A dog may be declared a dangerous dog (if it is a serious attack) or a menacing dog as a result of an attack. This declaration imposes higher registration fees and restrictions on the keeping of the animal. Penalties for the owner of a dog involved in an attack may also include fines, removal of the dog from the area, seizure or destruction.
Regardless of the size or breed, all dogs can bite if provoked, potentially causing serious injury or death. All dog owners hope their pet won’t show aggression towards other animals or people, but this can and does happen for many reasons.
The reasons for dog attacks are many and varied. From nips to bites to actual attacks, dog bites are a serious problem both in public areas and in our homes.
City of Gold Coast works hard to try to reduce dog attacks through legislation and public education. Find some useful information below to help you manage your dog's behaviour.
Understand your responsibilities as a pet owner:
- Always supervise children around dogs.
- Dog play can become rough and may sometimes result in a bite.
- Keep children away from a dog if it is sleeping, feeding (especially chewing a bone) or if recovering from an illness or injury.
- Always check to see that your fencing or dog enclosure is secure. Keeping your dog confined will greatly lessen the risk to others in the community.
- You must use a leash when walking your dog in public and treat off-leash areas with the same respect as other public areas. If you are going to let your dog run in an off-leash area, you must be able to control your dog by voice command so it does not attack or cause fear to a person or other animal.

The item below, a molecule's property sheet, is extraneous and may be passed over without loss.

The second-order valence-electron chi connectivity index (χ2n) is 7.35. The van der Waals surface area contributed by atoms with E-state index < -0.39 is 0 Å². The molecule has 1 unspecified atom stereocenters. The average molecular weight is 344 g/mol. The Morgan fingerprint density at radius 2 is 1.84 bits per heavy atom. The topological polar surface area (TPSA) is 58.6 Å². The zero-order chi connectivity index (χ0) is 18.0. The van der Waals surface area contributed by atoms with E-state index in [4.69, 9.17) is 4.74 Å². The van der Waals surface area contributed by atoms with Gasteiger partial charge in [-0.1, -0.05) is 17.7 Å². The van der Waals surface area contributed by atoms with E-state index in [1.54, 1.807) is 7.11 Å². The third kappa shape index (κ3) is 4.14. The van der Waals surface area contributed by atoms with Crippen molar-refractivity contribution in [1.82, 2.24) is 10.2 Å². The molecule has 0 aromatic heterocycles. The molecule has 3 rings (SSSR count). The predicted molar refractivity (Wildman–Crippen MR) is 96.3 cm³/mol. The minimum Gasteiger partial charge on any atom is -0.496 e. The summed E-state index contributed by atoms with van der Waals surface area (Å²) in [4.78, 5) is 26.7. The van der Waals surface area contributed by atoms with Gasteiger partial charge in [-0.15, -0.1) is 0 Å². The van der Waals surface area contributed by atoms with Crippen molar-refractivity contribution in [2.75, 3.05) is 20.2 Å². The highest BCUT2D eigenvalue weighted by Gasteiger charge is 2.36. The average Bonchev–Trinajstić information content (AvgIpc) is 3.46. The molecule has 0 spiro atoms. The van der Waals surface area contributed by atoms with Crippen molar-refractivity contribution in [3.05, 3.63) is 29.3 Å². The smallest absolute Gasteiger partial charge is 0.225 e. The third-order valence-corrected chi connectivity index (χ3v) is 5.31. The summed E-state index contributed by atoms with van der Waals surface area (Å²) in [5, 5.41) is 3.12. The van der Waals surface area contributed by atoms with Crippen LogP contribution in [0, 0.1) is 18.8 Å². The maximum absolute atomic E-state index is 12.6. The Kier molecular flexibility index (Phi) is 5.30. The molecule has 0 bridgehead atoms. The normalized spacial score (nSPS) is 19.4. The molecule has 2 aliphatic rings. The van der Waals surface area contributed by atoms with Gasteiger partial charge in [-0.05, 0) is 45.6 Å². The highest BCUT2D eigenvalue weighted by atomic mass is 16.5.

- Many dogs are more aggressive when on a leash, thus it is better not to introduce dogs whilst on leash.
- There are additional special responsibilities for owners of dangerous, menacing and restricted dogs. Owners should contact the City on 07 5667 5990 for details.
Understand dog body language
Dogs may bite when they are frightened or when they have been provoked to act aggressively. Leave dogs alone if they show any of the following signs:
A frightened dog:
- has its ears back
- has its tail curled under its legs
- tries to minimise its size by hunching or lying down.
An aggressive dog:
- shows its teeth and/or snarls
- has its ears laid back but not totally lowered
- has its tail raised
- tries to make itself look bigger by raising its hackles and standing on the tips of its paws.
Socialise your dog
When getting a dog, choose a breed that is suitable to your lifestyle and home. It's important to socialise your dog as a young puppy so it feels at ease around people and other animals. Other tips to control your dog include:
- train your dog to understand basic commands by all family members such as ‘sit’, ‘stay’, ‘no’, ‘come’